Speaking last week at the Bay Area Robotics Symposium, held at the University of California, Berkeley, Ashutosh Saxena, who led the development of TellMeDave and RoboBrain, said that robots will increasingly share information in the future. “We are trying to make robots to learn and share knowledge,” he said. “Different robots can push and pull knowledge from the [RoboBrain] database.”

The key challenge in transferring learning between the robots at Cornell and Brown was that they are physically completely different, which means that low-level commands, such as those specifying the position each joint needs to assume in order to reach for a mug, will not match. Tellex’s group had to figure out a scheme that would allow commands to be transferred between the two platforms.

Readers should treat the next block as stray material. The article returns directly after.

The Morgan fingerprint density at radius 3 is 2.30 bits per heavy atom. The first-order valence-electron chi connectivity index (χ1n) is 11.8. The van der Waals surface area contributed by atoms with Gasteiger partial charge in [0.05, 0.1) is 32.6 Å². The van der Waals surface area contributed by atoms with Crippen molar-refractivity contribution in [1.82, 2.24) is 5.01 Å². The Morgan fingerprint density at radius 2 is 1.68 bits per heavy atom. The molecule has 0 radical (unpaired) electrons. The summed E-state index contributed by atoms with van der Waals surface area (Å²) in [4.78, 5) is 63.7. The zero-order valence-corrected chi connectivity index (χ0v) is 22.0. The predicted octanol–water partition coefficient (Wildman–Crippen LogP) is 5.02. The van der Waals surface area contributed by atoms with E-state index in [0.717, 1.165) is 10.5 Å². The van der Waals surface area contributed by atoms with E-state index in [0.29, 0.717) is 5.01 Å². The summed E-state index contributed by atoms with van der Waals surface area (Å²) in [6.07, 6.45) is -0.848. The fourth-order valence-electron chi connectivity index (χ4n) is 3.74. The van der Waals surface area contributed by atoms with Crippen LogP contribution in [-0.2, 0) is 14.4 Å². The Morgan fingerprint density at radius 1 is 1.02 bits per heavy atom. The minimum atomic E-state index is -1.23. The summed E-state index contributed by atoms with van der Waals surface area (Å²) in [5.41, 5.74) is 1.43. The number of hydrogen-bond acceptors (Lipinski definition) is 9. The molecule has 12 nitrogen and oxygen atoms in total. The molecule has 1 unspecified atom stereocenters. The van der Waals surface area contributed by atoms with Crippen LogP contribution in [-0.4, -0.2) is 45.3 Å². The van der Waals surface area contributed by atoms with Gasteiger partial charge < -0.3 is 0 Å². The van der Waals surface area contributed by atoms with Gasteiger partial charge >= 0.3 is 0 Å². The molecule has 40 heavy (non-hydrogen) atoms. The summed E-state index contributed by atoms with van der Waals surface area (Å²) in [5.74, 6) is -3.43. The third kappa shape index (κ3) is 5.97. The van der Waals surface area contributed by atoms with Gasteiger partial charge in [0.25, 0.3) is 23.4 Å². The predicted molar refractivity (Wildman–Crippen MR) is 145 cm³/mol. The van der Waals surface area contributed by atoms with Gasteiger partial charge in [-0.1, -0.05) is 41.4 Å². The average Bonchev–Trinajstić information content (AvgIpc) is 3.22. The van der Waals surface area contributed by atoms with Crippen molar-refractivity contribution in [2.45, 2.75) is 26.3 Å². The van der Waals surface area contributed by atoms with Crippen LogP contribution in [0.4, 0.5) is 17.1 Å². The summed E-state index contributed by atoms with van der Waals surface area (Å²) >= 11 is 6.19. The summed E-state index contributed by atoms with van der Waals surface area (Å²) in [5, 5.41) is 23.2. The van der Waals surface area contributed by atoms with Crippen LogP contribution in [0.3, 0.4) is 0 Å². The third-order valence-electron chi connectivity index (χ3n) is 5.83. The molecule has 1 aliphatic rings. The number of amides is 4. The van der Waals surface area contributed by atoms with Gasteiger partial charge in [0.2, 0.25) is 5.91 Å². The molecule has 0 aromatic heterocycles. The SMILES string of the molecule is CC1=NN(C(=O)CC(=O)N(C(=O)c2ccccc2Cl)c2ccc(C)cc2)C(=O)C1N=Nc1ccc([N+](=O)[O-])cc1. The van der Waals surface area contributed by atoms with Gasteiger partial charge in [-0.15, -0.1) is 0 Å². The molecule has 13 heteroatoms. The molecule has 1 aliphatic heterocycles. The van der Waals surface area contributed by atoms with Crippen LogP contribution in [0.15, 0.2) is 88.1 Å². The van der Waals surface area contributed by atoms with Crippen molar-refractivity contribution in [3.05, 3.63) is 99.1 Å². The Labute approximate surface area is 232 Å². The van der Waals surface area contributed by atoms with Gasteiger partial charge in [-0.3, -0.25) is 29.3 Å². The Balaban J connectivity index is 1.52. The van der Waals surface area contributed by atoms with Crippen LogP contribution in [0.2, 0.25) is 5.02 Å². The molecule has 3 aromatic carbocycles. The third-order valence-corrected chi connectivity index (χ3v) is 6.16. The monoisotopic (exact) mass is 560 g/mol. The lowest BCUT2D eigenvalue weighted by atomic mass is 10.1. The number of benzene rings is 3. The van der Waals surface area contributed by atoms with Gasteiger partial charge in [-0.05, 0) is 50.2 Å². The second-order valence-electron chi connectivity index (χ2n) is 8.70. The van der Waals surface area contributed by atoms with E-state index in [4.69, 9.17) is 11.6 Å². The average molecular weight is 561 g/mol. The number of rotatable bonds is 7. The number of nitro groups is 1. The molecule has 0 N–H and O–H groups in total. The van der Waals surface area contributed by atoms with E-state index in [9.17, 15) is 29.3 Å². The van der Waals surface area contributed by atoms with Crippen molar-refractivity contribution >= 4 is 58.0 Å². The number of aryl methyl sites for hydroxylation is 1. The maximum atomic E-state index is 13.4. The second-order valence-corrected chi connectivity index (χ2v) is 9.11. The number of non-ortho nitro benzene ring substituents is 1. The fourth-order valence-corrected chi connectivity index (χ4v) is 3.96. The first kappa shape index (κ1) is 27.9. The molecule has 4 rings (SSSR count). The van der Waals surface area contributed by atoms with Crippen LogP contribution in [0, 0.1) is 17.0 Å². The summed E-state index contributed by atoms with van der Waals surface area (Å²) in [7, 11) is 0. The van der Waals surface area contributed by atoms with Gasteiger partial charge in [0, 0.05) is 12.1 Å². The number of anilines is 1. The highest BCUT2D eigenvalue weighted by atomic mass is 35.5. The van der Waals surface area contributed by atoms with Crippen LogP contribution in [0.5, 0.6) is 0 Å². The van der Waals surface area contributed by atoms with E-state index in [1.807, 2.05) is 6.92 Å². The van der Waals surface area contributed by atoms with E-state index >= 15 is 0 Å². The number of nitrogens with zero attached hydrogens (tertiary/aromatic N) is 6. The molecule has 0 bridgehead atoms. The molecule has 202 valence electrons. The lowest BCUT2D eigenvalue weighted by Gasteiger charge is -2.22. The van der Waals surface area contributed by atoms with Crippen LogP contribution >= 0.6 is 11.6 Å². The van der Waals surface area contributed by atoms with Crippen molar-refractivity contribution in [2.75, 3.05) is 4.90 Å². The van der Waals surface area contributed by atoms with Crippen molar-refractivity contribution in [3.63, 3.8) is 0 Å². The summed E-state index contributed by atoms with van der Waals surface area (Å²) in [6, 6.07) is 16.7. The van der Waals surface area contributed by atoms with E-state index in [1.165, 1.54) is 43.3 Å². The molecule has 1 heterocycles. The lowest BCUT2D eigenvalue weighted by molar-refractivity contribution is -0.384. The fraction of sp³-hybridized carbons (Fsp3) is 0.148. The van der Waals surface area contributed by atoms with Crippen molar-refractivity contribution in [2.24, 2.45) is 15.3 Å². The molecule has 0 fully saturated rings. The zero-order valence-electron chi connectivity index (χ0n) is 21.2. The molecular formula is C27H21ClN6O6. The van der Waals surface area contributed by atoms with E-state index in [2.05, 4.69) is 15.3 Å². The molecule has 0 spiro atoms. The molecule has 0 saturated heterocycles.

Ultimately, she says, it would be ideal for a robot to figure out how to translate information for itself, based on how its physical body compares with that of another robot. “This is what we’d all like to do, and this is really a baby step toward that vision,” Tellex says. “There are a lot of remaining technical challenges.”